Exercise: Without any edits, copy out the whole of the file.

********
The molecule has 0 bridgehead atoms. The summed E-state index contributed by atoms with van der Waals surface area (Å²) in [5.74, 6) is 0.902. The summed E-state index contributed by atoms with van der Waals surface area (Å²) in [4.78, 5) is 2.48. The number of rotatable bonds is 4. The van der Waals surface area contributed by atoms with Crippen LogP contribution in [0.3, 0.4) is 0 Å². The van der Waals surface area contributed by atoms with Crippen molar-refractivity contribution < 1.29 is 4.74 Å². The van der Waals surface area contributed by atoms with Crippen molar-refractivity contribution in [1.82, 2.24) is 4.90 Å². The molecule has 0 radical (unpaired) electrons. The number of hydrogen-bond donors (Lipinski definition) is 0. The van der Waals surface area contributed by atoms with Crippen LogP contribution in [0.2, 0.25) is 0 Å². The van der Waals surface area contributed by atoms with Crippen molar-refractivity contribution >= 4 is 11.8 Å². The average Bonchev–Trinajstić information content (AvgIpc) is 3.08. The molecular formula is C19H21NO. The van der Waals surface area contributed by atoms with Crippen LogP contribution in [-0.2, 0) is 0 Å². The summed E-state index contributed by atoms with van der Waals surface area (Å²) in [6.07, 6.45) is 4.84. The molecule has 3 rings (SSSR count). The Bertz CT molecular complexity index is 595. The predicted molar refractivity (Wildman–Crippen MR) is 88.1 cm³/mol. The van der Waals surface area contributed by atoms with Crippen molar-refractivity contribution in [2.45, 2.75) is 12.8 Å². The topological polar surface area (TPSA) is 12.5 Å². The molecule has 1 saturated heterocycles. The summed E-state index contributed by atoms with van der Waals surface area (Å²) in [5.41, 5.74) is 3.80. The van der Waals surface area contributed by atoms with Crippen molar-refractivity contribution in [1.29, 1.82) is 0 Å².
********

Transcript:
The molecule has 0 bridgehead atoms. The summed E-state index contributed by atoms with van der Waals surface area (Å²) in [5.74, 6) is 0.902. The summed E-state index contributed by atoms with van der Waals surface area (Å²) in [4.78, 5) is 2.48. The number of rotatable bonds is 4. The van der Waals surface area contributed by atoms with Crippen LogP contribution in [0.3, 0.4) is 0 Å². The van der Waals surface area contributed by atoms with Crippen molar-refractivity contribution < 1.29 is 4.74 Å². The van der Waals surface area contributed by atoms with Crippen molar-refractivity contribution in [1.82, 2.24) is 4.90 Å². The molecule has 0 radical (unpaired) electrons. The number of hydrogen-bond donors (Lipinski definition) is 0. The van der Waals surface area contributed by atoms with Crippen LogP contribution in [0.2, 0.25) is 0 Å². The van der Waals surface area contributed by atoms with Crippen molar-refractivity contribution >= 4 is 11.8 Å². The average Bonchev–Trinajstić information content (AvgIpc) is 3.08. The molecular formula is C19H21NO. The van der Waals surface area contributed by atoms with Crippen LogP contribution in [-0.2, 0) is 0 Å². The summed E-state index contributed by atoms with van der Waals surface area (Å²) in [6.07, 6.45) is 4.84. The molecule has 3 rings (SSSR count). The Bertz CT molecular complexity index is 595. The predicted molar refractivity (Wildman–Crippen MR) is 88.1 cm³/mol. The van der Waals surface area contributed by atoms with Crippen molar-refractivity contribution in [2.45, 2.75) is 12.8 Å². The topological polar surface area (TPSA) is 12.5 Å². The molecule has 1 saturated heterocycles. The summed E-state index contributed by atoms with van der Waals surface area (Å²) in [5.41, 5.74) is 3.80. The van der Waals surface area contributed by atoms with Crippen molar-refractivity contribution in [1.29, 1.82) is 0 Å².